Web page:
The Department for Education (DfE) places a duty on schools to prepare children for life in modern Britain by developing their understanding of ‘fundamental British values’. According to the DfE, ‘fundamental British values’ comprise of:
- The rule of law
- Individual liberty
- Mutual respect for and tolerance of those with different faiths and beliefs, and for those without faith.
In order to prepare our children for secondary school and wider society we aim to foster attitudes of tolerance and respect for different cultures and viewpoints (already a strength of our diverse and vibrant community), and prepare them to take an active part in the democratic process.
Children have the opportunity to express their views, and deal with differences of opinion in a measured way through regular surveys and questionnaires or pupil voice interviews as well as taking part in elections for the School Council. They will look outside their local community to learn about other cultures, and also see how they might help others less fortunate than themselves through charity projects.
The Rule of Law
The importance of Laws, whether they be those that govern the class, the school, or the country, are consistently reinforced throughout regular school days, as well as when dealing with behaviour and through school assemblies. All children are required to follow our ‘Golden Behaviours’ and, at the start of each year, discuss the creation of their own set of class rules. Pupils are taught the value and reasons behind laws, that they govern and protect us, the responsibilities that this involves and the consequences when laws are broken. Year 6 children are able to become anti-bullying ambassadors and support their peers to resolve differences using the restorative justice approach. Visits from authorities such as the PCSO, the Mayor of Haringey and our local MP Catherine West, help reinforce this message. Year 6 pupils visit the Houses of Parliament and are taught how the rule of law is fundamental to our society.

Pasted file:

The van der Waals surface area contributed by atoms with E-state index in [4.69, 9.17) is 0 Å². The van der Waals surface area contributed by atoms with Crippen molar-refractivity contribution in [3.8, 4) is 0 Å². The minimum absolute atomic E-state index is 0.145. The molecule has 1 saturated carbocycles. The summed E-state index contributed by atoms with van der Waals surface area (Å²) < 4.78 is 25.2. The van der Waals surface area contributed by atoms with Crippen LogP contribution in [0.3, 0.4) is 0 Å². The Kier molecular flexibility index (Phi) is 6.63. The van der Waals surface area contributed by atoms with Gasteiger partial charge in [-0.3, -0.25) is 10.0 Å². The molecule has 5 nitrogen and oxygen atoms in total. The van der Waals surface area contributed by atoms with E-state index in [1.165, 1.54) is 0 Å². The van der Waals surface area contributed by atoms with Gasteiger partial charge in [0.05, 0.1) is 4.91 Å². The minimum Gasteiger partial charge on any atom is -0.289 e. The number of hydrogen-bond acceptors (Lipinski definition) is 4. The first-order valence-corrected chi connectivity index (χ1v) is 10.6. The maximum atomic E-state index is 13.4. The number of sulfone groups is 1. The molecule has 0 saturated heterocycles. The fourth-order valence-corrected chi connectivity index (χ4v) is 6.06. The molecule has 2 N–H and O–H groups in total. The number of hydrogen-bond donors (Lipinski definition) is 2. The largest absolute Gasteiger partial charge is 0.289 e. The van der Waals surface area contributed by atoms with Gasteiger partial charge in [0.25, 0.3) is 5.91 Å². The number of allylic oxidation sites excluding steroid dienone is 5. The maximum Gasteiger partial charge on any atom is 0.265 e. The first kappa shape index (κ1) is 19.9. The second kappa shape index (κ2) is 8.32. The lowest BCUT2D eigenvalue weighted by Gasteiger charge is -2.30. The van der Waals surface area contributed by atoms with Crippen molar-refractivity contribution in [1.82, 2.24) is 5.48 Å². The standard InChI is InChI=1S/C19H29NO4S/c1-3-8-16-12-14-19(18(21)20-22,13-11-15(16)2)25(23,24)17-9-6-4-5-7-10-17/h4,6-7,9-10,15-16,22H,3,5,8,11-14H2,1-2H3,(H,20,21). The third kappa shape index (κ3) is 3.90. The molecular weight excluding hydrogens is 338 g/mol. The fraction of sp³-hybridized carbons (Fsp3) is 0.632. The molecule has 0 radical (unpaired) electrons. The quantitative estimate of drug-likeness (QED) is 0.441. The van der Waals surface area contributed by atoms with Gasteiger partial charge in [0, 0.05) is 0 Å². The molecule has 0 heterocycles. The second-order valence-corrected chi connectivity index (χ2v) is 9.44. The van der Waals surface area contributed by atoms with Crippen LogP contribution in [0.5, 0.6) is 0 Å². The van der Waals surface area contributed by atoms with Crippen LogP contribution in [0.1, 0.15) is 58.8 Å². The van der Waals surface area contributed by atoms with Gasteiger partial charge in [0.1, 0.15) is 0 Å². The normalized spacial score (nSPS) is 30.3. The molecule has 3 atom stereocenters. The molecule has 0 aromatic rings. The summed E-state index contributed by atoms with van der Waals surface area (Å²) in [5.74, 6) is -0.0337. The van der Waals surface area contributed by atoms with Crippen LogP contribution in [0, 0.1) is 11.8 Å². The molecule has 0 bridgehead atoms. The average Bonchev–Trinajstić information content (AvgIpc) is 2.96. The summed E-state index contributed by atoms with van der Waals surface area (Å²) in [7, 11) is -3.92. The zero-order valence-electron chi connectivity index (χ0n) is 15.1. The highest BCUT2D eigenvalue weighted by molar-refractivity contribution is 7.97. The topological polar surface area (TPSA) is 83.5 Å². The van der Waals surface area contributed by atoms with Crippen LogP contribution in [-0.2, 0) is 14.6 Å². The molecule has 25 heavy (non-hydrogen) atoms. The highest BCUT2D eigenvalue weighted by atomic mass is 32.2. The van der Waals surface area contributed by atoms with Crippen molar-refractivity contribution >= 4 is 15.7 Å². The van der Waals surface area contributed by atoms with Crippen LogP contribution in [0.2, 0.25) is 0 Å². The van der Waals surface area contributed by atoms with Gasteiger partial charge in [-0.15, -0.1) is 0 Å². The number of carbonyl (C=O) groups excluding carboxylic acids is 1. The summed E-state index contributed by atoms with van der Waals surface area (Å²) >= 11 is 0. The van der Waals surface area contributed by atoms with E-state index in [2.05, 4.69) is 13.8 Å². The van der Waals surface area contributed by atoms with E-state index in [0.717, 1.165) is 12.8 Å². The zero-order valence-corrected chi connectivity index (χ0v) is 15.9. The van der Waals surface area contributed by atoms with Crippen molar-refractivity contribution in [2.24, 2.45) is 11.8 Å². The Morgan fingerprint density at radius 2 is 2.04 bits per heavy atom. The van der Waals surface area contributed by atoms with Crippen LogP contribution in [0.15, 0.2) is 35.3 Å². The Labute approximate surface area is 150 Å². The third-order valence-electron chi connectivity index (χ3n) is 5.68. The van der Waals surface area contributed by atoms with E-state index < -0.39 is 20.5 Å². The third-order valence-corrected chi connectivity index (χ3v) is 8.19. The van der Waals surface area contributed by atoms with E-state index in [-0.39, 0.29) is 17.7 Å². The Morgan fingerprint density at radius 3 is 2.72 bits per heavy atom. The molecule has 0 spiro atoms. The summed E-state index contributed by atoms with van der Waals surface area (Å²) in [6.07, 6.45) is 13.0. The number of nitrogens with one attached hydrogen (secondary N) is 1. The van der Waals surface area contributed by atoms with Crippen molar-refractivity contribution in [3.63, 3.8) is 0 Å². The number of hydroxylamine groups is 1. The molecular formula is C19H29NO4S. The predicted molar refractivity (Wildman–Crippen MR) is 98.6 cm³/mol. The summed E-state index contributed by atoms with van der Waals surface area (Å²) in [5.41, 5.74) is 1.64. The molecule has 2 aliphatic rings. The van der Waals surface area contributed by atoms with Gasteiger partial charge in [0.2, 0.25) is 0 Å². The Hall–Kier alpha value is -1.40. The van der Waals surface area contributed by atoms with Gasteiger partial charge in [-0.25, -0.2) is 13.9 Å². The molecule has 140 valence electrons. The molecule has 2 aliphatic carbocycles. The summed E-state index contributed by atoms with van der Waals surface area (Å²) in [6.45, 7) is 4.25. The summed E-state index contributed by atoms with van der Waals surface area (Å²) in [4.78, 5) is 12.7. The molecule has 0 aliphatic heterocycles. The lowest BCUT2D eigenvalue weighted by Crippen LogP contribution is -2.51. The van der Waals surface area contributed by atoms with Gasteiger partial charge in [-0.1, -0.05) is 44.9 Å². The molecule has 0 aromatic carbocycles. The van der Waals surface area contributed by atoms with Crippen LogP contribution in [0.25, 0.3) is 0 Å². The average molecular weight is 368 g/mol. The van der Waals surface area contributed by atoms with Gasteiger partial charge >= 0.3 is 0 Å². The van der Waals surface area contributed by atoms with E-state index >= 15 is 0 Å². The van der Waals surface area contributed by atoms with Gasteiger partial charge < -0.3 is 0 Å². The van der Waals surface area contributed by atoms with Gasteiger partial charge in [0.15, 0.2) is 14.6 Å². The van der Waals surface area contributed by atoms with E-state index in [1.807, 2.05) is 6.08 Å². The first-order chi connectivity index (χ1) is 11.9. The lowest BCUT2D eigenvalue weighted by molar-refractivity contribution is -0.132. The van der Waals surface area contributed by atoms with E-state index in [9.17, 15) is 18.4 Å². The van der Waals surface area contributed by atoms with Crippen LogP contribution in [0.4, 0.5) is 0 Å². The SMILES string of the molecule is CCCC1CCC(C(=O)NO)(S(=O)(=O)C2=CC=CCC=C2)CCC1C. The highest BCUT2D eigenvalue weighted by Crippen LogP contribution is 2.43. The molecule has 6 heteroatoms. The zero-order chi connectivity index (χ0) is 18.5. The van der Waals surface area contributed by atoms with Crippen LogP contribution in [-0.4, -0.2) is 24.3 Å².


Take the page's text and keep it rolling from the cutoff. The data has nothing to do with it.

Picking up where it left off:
Children are actively encouraged to make choices, knowing that they are in a safe and supportive environment. Children are encouraged to know, understand and exercise their rights and personal freedoms and advise how to exercise these safely, for example through our E-Safety and PSHE lessons. They are also given the freedom to make choices in a variety of ways. For example, they have choice of challenge in lessons, of participation in our range of extra-curricular clubs, choice of activities at Golden Time and what food option they would like for lunch every day.
Mutual respect for and tolerance of those with different faiths and beliefs, and for those without faith.
We achieve this primarily through the curriculum subjects of Religious Education and Personal, Social, Health and Economic (PSHE) and our Assembly program regularly supported by visitors. However, our well designed curriculum ensures that where possible these attributes are routinely taught. For example during the summer term tests in literacy all have a focus on refugees to coincide with Refugee Week and in history we have developed units about the Windrush generation and immigration since World War 2 which provide opportunities for children to develop their understanding of today’s society.